12.02.08 18:25 Age: 4 yrs

Reflections by Ms Nyaradzai Gumbonzvanda


World YWCA general secretary Nyaradzai Gumbonzvanda [left] listens to women in Mauche, Kenya.

Ms Nyaradzai Gumbonzvanda, general secretary of the World Young Women's Christian Association (World YWCA), Zimbabwe, was part of the Living Letters solidarity team sent to Kenya by the World Council of Churches (WCC) from 30 January to 3 February 2008.


Read her personal reflections and experiences:


8 February 2006


1. Mission Objectives:

The World YWCA and myself deeply appreciated the request to join the WCC Living Letters to Kenya. The mission's objectives were  to express the solidarity of churches worldwide with the Kenyan churches at a particularly challenging time and to learn how best the international fellowship of churches can support Kenyan churches' efforts towards peace and reconciliation.  The delegation consisted of  Rev. Dr Clifton Kirkpatrick, stated clerk of the Presbyterian Church (USA) and president of the World Alliance of Reformed Churches (WARC), United States; Ms Nyaradzai Gumbonzvanda, general secretary of the World Young Women's Christian Association (World YWCA), Zimbabwe. Prelate Dr Stephan Reimers, member of the board of the Church Development Service EEDand representative of the Evangelical Church in Germany (EKD) and EKD's to the European Union, Germany; Rt Rev. Thomas Olmorijoi Laiser, Bishop of Arusha, Evangelical Lutheran Church in Tanzania; Mr Graham Gerald McGeoch, ministerial candidate of the Church of Scotland and member of the WCC central and executive committees, United Kingdom; Rev. Stig Utnem, former general secretary of the Council on Ecumenical and International Relations of the Church of Norway; Dr Geeske Zanen, World YWCA board member, Netherlands. Support staff being sent by the WCC to accompany the delegation included Rev. Dr Elenora Giddings-Ivory, Dr Aruna Gnanadason and Mr Juan Michel.

This was the third of such Living Letters commissioned by the WCC with the first two having been to the United States of America after the September 11, and the second to Sri Lanka.

2. The various meetings,

visits and interactions were very strategically planned to provide an insight into the political, socio-economic history of the country, background to the post election violence and its degeneration into community conflict and revenge attacks. What was most striking was the demographic  information especially as it relates to the youth as voters, the campaign messages, the expectations of the results among other issues. Equally important for me on the mission was the analysis on the country's institutions and their internal capacity to address the current crisis confronting the country. I was especially focused on exploring the role of women and young people, the impact of the violence on their lives and the extent to which their specific issue and voices were being integrated into the various responses.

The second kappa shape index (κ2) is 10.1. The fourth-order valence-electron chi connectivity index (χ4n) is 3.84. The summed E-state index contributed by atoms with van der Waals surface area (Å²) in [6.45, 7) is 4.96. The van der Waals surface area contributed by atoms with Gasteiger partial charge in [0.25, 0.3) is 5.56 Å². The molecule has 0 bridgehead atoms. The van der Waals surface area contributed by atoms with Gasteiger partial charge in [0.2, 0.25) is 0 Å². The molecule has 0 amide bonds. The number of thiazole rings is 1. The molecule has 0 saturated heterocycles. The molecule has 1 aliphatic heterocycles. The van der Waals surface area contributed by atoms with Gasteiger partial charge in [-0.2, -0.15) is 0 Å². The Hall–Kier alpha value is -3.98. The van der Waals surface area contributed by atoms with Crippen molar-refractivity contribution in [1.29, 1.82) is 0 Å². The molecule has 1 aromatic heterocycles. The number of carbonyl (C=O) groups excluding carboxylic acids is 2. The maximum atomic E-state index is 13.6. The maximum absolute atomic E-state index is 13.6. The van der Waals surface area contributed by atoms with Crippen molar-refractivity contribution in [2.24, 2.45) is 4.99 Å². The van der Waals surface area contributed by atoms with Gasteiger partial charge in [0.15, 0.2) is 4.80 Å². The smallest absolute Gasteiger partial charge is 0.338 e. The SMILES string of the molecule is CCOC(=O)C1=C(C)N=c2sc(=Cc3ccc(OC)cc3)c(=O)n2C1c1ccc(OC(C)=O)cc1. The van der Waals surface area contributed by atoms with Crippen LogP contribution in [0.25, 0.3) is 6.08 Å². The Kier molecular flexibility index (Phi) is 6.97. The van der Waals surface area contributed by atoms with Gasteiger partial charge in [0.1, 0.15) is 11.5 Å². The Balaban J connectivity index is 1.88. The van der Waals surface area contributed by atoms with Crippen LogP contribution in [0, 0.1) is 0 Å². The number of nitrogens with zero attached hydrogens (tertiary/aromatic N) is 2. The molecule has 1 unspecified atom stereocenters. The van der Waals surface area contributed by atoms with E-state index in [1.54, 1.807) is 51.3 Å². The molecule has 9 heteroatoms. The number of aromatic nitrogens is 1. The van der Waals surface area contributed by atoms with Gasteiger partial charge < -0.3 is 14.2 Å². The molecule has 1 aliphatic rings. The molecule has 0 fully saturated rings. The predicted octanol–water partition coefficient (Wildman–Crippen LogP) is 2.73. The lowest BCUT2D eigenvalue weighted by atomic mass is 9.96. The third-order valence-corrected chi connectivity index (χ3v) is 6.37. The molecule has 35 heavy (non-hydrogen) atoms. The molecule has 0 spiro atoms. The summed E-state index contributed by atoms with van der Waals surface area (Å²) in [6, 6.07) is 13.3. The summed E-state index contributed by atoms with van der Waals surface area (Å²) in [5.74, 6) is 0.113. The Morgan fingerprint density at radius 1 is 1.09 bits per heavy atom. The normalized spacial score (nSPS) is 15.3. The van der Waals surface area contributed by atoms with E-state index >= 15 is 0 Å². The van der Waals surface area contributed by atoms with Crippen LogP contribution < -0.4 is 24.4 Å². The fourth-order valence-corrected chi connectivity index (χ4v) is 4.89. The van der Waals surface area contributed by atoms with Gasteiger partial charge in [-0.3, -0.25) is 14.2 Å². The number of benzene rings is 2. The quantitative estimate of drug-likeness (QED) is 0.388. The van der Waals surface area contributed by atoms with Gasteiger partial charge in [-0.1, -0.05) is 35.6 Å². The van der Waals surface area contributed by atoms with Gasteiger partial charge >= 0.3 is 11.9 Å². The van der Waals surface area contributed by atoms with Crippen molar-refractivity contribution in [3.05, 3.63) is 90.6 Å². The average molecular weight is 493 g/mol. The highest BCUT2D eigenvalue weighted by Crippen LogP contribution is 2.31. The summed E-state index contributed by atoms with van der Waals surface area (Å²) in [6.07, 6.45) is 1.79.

3. Hearing the Unheard voices.

The NCCK team was excellent in organizing for the mission ensuring that we met with the church leadership in Kenya, the Government officials, the opposition, the Kenya Religious Leaders Forum, Nakuru Church leaders and the local leadership in Ndeffo and Mauche. It was great that the YWCA Kenya together with AACC had organized for a meeting with women, to which over 50 participated. Women were very marginal in the various meetings. No women were present in the meetings with government and opposition. At least 4 women were present in the meeting with the Nairobi Church Leaders and we received a briefing on what action they are taking to respond to women's reproductive health and protection issues. The female NCCK Porogramme Officer for Capacity Building was present. Extra effort had to be made during the field visit for women to have an official opportunity to share their views.  The other voices that I did not hear during this mission were those of young people (except in Mauche), of persons with disability and of people living with HIV & AIDS. It is in recognition of this lack of voices from women in situations of crisis that the UN Security Council passed resolution 1325, and the AU Passed the Solemn Declaration on Gender Equality as well as the Women's Protocol. I would therefore recommend strongly that the church puts extra effort in giving visibility to the voices and issues affecting women, young people, persons with disabilities.